Abraham Jiménez Enoa is a prominent Afro-Cuban journalist forced into exile.
Over the course of his journalistic career, Jiménez Enoa has devoted himself to revealing the true realities of life under authoritarian rule in Cuba. His work has come at the expense of repeated persecution by the Cuban authorities. Despite facing violent interrogations, arbitrarily enforced restrictions, blocked internet access, and house arrest, he continued writing, cementing himself as an outspoken critic.
Jiménez Enoa was a pioneer in the Cuban media community, co-founding El Estornudo, the first independent Cuban magazine dedicated to narrative journalism. It was later one of the first publications blocked by the regime.
As a columnist for The Washington Post and a regular contributor to numerous publications such as The New York Times, BBC World, Aljazeera, Vice News, El País, and Revista Gatopardo, Jiménez Enoa has exposed gross human rights violations committed by the Cuban regime.
Following his coverage of the 2021 anti-government protests, Jiménez Enoa was confronted with an impossible choice by the Cuban regime. He could either leave the country immediately or stay forever and face imprisonment and the persecution of his family. He fled for Spain with his family soon after.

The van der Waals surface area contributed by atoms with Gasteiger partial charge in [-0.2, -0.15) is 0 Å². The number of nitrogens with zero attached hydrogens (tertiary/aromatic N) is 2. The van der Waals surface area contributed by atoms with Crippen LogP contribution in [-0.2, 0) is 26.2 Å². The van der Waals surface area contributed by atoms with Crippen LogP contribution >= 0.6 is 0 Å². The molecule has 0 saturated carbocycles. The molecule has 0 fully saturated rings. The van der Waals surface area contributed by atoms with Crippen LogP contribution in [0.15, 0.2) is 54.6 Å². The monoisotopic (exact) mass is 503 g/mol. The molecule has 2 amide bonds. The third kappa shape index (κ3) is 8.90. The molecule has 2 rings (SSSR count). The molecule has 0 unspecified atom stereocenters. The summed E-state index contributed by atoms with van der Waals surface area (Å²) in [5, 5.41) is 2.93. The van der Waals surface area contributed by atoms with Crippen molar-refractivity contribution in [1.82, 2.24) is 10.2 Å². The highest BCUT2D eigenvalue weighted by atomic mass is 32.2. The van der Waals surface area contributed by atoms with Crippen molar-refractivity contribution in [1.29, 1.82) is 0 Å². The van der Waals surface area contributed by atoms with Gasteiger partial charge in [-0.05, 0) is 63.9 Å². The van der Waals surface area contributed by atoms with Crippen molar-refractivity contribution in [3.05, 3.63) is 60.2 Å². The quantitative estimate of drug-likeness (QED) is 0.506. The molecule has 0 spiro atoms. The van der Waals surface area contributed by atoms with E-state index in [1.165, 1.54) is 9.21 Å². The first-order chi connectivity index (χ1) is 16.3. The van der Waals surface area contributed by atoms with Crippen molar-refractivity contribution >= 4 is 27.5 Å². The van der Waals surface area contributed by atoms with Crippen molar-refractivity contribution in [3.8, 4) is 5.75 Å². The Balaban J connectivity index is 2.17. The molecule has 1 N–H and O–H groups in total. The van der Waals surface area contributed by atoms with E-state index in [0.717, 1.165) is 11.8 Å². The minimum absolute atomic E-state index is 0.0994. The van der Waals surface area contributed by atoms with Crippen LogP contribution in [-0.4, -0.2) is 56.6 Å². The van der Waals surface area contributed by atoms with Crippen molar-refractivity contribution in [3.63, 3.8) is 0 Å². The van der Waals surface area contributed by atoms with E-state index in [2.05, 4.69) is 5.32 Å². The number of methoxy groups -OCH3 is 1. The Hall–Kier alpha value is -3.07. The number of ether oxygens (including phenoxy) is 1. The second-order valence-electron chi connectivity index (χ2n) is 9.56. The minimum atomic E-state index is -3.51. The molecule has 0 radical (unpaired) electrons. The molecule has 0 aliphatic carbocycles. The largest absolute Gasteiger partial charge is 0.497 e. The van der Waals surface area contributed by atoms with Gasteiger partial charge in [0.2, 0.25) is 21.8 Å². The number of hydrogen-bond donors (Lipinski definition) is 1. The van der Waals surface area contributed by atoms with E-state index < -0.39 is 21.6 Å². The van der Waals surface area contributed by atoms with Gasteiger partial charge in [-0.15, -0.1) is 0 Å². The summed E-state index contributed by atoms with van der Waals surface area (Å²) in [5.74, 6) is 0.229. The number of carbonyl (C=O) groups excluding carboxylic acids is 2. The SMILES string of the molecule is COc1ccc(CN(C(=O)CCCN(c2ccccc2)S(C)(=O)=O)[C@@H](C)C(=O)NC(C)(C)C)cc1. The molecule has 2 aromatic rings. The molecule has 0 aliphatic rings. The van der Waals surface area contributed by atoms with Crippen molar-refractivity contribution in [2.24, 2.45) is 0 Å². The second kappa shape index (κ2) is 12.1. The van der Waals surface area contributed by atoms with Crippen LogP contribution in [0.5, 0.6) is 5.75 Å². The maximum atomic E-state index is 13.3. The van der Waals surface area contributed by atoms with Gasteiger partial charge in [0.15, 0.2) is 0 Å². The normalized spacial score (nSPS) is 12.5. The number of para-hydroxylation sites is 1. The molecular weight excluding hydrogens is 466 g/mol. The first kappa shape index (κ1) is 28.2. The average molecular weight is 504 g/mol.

In exile, Jiménez Enoa published La Isla Oculta: Historias de Cuba (translation: The Hidden Island: Stories of Cuba), a compilation of his articles on the real Cuba. Highlighting the regime’s violent and undemocratic rule, the book highlights the continued plight of the ordinary Cuban in face of totalitarianism.
Jiménez Enoa has earned international recognition for his work, winning the International Press Freedom Award from the Committee to Protect Journalists (CPJ) and the Michael Jacobs Scholarship Grant from the Gabo Foundation among other distinctions.